Afroaves

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Afroaves
Temporal range: Paleocene to present
Snowy Owl - Schnee-Eule.jpg
Snowy owl, Bubo scandiacus
Scientific classification e
Kingdom: Animalia
Phylum: Chordata
Class: Aves
Clade: Telluraves
Clade: Afroaves
Ericson, 2012
Subclades

Afroaves is a clade of birds, consisting of the kingfishers and kin (Coraciiformes), woodpeckers and kin (Piciformes), hornbills and kin (Bucerotiformes), trogons (Trogoniformes), cuckoo roller (Leptosomiformes), mousebirds (Coliiformes), owls (Strigiformes), raptors (Accipitriformes) and New World vultures (Cathartiformes).[1][2] The most basal clades are predatory, suggesting the last common ancestor of Afroaves was also a predatory bird.[2]

The following Cladogram of Afroaves relationships is based on Jarvis et al (2014),[2] with some clade names after Yury, T. et al. (2013)[3] and Kimball et al. (2013).[4]

Afroaves
Accipitrimorphae

Accipitriformes (hawks and relatives)Gyps fulvus -Basque Country-8 white background.jpgMaakotka (Aquila chrysaetos) by Jarkko Järvinen white background.jpg

Cathartiformes (New World vultures)Black Vulture RWD2013A white background.jpg

Strigiformes (owls)Tyto alba -British Wildlife Centre, Surrey, England-8a (1) white background.jpg

Coraciimorphae

Coliiformes (mousebirds)

Cavitaves

Leptosomiformes (cuckoo roller)

Eucavitaves

Trogoniformes (trogons)Trogon surrucura brazil white background.jpg

Picocoraciae

Bucerotiformes (hornbills and relatives)

Nordlig hornkorp white background.jpg

Picodynastornithes

CoraciiformesHalcyon smyrnensis in India (8277355382) white background.jpg

PiciformesDendrocopos major -Durham, England -female-8 white background.jpgRamphastos toco -Stadtgärtnerei Zürich - 20100919 white background.jpg

Afroaves has not always been recovered as a monophyletic clade in subsequent studies. For instance, Prum et al. (2015) recovered the accipitrimorphs as the sister group to a clade (Eutelluraves) comprising the remaining Afroavian orders and Australaves.[5], while an analysis by Houde et al. (2019) recovered a clade of accipitrimorphs and owls as sister to the remaining landbirds.[6]


References

  1. ^ Ericson, P.G. (2012). "Evolution of terrestrial birds in three continents: biogeography and parallel radiations" (PDF). Journal of Biogeography. 39 (5): 813–824. doi:10.1111/j.1365-2699.2011.02650.x.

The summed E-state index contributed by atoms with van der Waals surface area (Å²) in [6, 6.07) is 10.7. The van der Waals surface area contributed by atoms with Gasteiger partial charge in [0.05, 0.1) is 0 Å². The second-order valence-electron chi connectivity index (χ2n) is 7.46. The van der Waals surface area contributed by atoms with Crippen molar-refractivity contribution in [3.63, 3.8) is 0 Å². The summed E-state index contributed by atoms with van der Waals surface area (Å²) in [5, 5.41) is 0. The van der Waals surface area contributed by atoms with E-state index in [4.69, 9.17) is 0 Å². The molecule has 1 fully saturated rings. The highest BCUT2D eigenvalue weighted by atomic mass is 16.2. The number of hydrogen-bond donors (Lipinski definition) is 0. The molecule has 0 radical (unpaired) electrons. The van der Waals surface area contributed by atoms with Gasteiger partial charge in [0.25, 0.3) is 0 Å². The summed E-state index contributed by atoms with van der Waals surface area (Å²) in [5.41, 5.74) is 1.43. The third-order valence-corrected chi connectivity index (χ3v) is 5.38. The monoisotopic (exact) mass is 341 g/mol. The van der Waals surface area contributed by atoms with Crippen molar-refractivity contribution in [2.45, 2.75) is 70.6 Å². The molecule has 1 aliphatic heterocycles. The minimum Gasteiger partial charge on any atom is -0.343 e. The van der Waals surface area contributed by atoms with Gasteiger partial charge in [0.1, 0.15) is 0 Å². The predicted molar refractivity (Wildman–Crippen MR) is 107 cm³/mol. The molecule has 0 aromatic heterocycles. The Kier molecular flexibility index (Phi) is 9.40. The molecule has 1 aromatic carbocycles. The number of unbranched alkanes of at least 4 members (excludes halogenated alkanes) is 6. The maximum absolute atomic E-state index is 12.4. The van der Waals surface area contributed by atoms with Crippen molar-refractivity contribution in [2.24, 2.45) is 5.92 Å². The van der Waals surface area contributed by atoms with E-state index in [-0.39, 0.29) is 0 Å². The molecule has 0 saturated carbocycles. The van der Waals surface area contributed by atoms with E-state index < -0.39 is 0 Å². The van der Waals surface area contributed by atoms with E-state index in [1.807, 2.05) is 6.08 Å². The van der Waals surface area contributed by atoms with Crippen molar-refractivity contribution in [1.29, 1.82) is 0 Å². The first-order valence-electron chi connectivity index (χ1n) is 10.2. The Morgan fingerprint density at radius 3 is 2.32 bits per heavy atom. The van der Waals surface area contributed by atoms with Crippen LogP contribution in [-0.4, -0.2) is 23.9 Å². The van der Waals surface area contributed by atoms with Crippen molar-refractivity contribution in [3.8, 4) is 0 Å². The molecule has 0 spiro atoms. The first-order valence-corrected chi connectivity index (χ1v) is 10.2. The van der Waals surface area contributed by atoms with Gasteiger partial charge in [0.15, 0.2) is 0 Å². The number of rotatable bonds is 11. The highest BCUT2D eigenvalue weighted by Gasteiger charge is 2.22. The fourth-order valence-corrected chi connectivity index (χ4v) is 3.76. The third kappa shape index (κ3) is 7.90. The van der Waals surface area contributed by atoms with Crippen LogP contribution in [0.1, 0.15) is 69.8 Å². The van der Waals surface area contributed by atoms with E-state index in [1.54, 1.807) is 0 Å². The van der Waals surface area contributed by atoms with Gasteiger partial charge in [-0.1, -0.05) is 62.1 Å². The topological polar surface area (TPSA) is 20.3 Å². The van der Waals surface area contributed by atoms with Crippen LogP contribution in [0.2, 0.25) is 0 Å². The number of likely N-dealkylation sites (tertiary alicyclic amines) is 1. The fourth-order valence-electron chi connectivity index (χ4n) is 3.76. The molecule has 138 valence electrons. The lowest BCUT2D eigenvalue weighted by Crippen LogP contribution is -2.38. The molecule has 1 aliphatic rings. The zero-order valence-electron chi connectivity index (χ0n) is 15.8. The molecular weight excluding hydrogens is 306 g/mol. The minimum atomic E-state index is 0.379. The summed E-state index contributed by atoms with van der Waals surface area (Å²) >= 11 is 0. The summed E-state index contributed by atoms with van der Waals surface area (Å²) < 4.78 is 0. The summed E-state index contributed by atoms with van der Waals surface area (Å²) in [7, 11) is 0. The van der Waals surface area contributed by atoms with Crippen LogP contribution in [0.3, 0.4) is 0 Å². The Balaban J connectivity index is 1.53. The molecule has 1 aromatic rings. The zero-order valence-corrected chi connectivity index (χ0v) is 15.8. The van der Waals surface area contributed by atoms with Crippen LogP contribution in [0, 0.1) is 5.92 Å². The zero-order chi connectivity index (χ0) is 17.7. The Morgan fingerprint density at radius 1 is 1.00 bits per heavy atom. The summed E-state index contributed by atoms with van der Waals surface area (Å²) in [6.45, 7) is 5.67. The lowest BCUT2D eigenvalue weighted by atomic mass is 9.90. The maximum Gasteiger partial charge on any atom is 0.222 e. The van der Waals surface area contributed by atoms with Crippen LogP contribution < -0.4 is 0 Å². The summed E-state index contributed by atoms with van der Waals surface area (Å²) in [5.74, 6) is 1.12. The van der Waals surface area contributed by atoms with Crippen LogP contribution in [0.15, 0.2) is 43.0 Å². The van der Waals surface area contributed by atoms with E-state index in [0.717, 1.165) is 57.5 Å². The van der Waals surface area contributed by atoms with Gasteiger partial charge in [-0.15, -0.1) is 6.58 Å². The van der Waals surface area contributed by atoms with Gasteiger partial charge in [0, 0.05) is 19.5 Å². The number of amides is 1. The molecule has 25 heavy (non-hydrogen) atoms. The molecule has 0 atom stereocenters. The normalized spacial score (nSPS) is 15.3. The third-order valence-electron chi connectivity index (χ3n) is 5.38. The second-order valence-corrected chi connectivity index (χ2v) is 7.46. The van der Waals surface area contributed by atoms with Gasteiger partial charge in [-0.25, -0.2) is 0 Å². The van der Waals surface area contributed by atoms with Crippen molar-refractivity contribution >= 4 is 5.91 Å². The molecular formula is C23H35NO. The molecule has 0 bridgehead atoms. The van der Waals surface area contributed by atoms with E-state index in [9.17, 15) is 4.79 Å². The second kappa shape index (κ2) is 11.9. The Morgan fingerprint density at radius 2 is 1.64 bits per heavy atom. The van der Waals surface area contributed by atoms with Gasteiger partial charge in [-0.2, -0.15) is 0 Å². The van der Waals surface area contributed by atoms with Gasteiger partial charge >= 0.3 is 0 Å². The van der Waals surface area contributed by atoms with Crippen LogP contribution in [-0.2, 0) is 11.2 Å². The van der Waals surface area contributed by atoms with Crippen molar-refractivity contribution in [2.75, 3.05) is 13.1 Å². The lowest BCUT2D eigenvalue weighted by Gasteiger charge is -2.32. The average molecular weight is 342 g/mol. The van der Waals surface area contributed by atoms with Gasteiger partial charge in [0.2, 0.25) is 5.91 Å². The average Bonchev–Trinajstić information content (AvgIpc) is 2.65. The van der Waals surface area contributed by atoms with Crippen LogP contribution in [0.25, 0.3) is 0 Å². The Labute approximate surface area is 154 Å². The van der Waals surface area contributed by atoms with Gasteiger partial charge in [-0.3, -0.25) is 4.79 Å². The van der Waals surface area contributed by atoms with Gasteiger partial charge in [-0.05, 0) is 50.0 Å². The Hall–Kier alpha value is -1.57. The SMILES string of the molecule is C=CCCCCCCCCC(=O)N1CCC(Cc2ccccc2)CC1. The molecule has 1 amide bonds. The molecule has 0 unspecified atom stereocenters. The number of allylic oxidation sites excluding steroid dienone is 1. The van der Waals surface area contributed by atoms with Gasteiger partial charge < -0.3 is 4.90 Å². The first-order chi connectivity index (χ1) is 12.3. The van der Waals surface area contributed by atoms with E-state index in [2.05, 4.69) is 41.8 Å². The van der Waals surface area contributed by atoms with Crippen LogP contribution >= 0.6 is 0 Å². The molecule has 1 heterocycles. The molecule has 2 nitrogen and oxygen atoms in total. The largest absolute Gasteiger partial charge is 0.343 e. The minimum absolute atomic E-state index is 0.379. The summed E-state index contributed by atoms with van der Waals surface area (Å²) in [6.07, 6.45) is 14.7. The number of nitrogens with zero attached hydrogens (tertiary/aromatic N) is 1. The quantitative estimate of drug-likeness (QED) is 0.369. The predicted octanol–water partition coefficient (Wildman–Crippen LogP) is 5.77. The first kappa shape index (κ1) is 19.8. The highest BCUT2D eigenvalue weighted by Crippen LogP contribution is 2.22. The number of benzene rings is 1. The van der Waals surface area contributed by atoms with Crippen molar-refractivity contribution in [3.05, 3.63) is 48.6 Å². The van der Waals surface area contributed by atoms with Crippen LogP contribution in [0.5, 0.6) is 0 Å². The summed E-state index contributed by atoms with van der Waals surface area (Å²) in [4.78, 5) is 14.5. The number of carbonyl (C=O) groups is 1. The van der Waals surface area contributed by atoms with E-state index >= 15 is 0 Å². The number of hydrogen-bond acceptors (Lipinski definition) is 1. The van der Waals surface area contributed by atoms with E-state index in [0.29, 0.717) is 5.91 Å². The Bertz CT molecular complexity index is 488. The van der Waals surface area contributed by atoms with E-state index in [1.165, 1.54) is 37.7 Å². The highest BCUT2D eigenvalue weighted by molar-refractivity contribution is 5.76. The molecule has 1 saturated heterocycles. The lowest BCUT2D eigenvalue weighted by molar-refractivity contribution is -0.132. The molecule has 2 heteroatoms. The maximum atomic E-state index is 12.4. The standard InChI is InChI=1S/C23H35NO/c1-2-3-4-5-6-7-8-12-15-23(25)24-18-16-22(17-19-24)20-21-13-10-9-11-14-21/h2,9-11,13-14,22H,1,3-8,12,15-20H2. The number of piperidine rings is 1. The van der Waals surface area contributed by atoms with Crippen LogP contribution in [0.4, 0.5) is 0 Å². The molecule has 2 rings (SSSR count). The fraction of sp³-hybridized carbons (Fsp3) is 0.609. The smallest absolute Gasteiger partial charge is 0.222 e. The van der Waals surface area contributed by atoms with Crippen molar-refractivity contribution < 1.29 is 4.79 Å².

2. ^ a b c d Jarvis, E. D.; Mirarab, S.; Aberer, A. J.; Li, B.; Houde, P.; Li, C.; Ho, S. Y. W.; Faircloth, B. C.; Nabholz, B.; Howard, J. T.; Suh, A.; Weber, C. C.; Da Fonseca, R. R.; Li, J.; Zhang, F.; Li, H.; Zhou, L.; Narula, N.; Liu, L.; Ganapathy, G.; Boussau, B.; Bayzid, M. S.; Zavidovych, V.; Subramanian, S.; Gabaldon, T.; Capella-Gutierrez, S.; Huerta-Cepas, J.; Rekepalli, B.; Munch, K.; et al. (2014). "Whole-genome analyses resolve early branches in the tree of life of modern birds" (PDF). Science. 346 (6215): 1320–1331. doi:10.1126/science.1253451. PMC 4405904. PMID 25504713. Archived from the original (PDF) on 2015-02-24. Retrieved 2015-08-29.
  3. ^ Yuri, T.; et al. (2013). "Parsimony and Model-Based Analyses of Indels in Avian Nuclear Genes Reveal Congruent and Incongruent Phylogenetic Signals". Biology. 2 (1): 419–444. doi:10.3390/biology2010419. PMC 4009869. PMID 24832669.
  4. ^ Kimball, R.T. et al. (2013) Identifying localized biases in large datasets: A case study using the Avian Tree of Life. Mol Phylogenet Evol. doi:10.1016/j.ympev.2013.05.029
  5. ^ a b Prum, R.O. et al. (2015) A comprehensive phylogeny of birds (Aves) using targeted next-generation DNA sequencing. Nature 526, 569–573.
  6. ^ a b Houde, Peter; Braun, Edward L.; Narula, Nitish; Minjares, Uriel; Mirarab, Siavash (2019). "Phylogenetic Signal of Indels and the Neoavian Radiation". Diversity. 11 (7): 108. doi:10.3390/d11070108. ISSN 1424-2818.


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